Broc Cellars Green Valley Valdiguié [val-dih-gee-ay] (Roberson Wine £22)

In comparison to Sean Thackrey, Broc wines are vineyard specific. Chris Brockway, the winemaker follows the philosophy of early picking, spontaneous whole cluster ferment with no/or low sulphur dioxide additions and minimal intervention. The Solano County Green Valley AVA is located southeast of the Napa Valley taking advantage of maritime climate with its cooling ocean influence mediating the summer heat. Valdiguiè is quite unique red grape variety, known in California as Napa Gamay, capable of producing fresh scented low alcohol (12%) wines. The 2012 is charming juicy tipple with lovely sour cherry streak and pretty floral brightness.

Wilde Farm Anderson Valley Pinot Noir “Donelly Creek” 2012 (Roberson Wine £39)

This is a single vineyard expression of Pinot Noir. Fresh, bright and beautiful on so many levels. Showing defined complexity full of rhubarb, cherry blossom and wild flower notes thanks to careful selection of Dijon clones. Nothing added nothing taken away this is a pure and magical Pinot.

Copain Syrah “Halcon” 2009 from Mendocino County (Roberson Wine £54)

For Syrah lover like me it only took seconds to fall for Halcon’s charms. Despite the warm and dry summer of 2009, the high elevation of Yorkville Highlands (760m) ensures that the wine achieves balanced moderate alcohol level (12.8%). Wells Guthrie, the winemaker, creates Syrah that shows Rhone attitude yet has Californian roots. The 2009 is perfect to drink now but if it does not match your budget try Tous Ensemble (‘all together’) Syrah 2012 which is available for the fraction of the price (£23). Still delicious but more approachable and blended from selected vineyards within Mendocino County.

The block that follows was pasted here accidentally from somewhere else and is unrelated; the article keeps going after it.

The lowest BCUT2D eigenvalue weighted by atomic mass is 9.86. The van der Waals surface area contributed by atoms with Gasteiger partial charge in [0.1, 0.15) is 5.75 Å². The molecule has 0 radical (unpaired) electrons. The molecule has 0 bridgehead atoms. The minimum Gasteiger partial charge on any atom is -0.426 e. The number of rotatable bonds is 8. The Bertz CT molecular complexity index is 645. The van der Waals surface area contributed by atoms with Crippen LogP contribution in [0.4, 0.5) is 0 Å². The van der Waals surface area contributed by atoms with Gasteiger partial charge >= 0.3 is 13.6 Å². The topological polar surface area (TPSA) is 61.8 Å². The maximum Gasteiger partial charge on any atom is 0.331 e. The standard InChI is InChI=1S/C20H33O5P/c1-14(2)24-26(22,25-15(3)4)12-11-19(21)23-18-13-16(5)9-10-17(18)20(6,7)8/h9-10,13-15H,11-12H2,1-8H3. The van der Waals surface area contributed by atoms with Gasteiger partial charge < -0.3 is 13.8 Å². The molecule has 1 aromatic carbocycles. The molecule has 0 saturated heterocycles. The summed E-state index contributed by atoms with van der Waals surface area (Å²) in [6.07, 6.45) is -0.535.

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Posted by on September 19, 2014 in California

 

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What happens at MW bootcamp?

MW students at Chateau Margaux

MW students at Chateau Margaux

What happens at Master of Wine bootcamp seminar…

Despite our pact that “what happens in Bordeaux stays in Bordeaux” I wanted to give you a little feel on what goes on at the annual MW bootcamp. Just in case you are wondering whether to join this crazy MW challenge I hope this will encourage you to give it a go.

As a first year student you may be invited to join the one-week seminar held in Rust, Austria where you get to try Gruner Vetliners and Rieslings to your hearts content. This is also where you are going to make friends for life, realise that you will have to become a superhero to pass this wretched exam and consume plentiful amounts of beer to get you though it.